It’s hard to win the game, if the rules change during halftime. But that’s the challenge confronting workers according to Rick Newman, writing for U.S. News and World Report. He contends that the recession begat an era of permanent economic volatility in which employers will have the upper hand. Workers must understand these new rules and plan accordingly in order to succeed in a workplace that offers little job security. Many of his observations will resonate with IT professionals, so read the list and then make adjustments in your career game plan.
Rule 1. You don’t deserve a job. Anybody expecting good pay for mediocre work will end up deeply disappointed. The winners will be those who hustle, do more than asked, and occasionally swallow their pride.
Rule 2. You don’t know enough. A few decades ago, a college or technical degree and some regular on-the-job training amounted to plenty of education for most professions. Not any more. Technology changes faster than most people can keep up with these days, and workers relying on the same old skills are more likely than ever to be displaced by young Turks with fresher learning.
Rule 3. Less stuff equals more freedom. Spending less and saving more will raise the odds that you can survive a crisis – or pounce on an opportunity.
Rule 4. Prepare for many turns. Changing fields or careers might mean more training or education, but multidisciplinary learning will be a major asset in the future.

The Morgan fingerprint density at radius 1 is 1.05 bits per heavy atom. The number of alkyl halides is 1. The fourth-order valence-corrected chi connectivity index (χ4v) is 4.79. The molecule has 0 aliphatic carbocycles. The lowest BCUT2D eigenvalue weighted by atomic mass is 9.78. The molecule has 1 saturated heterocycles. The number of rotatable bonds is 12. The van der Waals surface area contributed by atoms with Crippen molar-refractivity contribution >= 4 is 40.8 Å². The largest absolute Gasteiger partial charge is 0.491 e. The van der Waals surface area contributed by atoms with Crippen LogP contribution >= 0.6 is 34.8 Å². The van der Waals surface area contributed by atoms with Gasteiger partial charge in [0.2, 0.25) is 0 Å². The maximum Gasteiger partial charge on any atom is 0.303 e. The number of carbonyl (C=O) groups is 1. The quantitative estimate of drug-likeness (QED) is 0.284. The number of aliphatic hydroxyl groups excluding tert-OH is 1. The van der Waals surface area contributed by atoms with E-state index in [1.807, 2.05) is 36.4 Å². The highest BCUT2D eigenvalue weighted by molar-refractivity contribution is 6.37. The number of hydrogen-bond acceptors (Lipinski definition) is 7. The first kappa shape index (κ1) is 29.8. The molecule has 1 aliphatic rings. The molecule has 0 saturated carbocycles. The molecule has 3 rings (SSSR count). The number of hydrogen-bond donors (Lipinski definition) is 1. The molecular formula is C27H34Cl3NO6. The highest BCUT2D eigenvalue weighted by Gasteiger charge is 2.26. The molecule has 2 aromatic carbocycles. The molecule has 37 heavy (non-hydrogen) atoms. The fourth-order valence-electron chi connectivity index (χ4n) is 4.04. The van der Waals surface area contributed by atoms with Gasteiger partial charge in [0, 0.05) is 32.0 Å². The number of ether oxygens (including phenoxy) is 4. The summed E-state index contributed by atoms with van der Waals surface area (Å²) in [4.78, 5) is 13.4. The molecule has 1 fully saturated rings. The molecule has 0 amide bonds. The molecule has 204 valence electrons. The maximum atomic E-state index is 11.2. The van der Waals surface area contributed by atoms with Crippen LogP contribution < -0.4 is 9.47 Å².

Rule 5. Entrepreneurs have an advantage. Employers increasingly value innovative workers who come up with better or cheaper ways to get the job done. So an entrepreneurial attitude can set you apart even if you work for somebody else.
Rule 6. Don’t get addicted to your paycheck. You might earn more some years, less in other years, and go up and down your whole working life.
Rule 7. Loving what you do pays off. Lots of people seek passion in their work, but many end up playing it safe and going with a steady paycheck. That’s increasingly risky. Getting ahead in the future will likely mean working harder and longer, which is okay if you love your work and feel like you’re building something valuable, but awfully tough if you’re just running the clock.
Do you have a new workplace rule to add to Newman’s list?
— Leslie Stevens-Huffman